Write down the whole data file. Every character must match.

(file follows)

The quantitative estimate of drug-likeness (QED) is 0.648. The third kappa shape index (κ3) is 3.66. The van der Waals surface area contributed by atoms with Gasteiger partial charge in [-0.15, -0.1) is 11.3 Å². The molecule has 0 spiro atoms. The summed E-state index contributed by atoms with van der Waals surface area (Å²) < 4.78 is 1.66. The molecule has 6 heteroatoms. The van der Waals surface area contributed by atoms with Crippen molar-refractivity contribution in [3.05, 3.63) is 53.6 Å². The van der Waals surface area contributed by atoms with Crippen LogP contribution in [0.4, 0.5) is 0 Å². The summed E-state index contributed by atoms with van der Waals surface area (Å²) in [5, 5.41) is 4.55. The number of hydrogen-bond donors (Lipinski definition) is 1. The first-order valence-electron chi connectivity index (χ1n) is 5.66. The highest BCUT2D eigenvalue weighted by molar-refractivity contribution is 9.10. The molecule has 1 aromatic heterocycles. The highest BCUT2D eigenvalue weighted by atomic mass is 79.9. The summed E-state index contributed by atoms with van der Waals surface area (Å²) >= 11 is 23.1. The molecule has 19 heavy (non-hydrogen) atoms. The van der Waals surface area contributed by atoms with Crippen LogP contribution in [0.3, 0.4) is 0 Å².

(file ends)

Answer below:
The quantitative estimate of drug-likeness (QED) is 0.648. The third kappa shape index (κ3) is 3.66. The van der Waals surface area contributed by atoms with Gasteiger partial charge in [-0.15, -0.1) is 11.3 Å². The molecule has 0 spiro atoms. The summed E-state index contributed by atoms with van der Waals surface area (Å²) < 4.78 is 1.66. The molecule has 6 heteroatoms. The van der Waals surface area contributed by atoms with Crippen molar-refractivity contribution in [3.05, 3.63) is 53.6 Å². The van der Waals surface area contributed by atoms with Crippen LogP contribution in [0.4, 0.5) is 0 Å². The summed E-state index contributed by atoms with van der Waals surface area (Å²) in [5, 5.41) is 4.55. The number of hydrogen-bond donors (Lipinski definition) is 1. The first-order valence-electron chi connectivity index (χ1n) is 5.66. The highest BCUT2D eigenvalue weighted by molar-refractivity contribution is 9.10. The molecule has 1 aromatic heterocycles. The highest BCUT2D eigenvalue weighted by atomic mass is 79.9. The summed E-state index contributed by atoms with van der Waals surface area (Å²) >= 11 is 23.1. The molecule has 19 heavy (non-hydrogen) atoms. The van der Waals surface area contributed by atoms with Crippen LogP contribution in [0.3, 0.4) is 0 Å².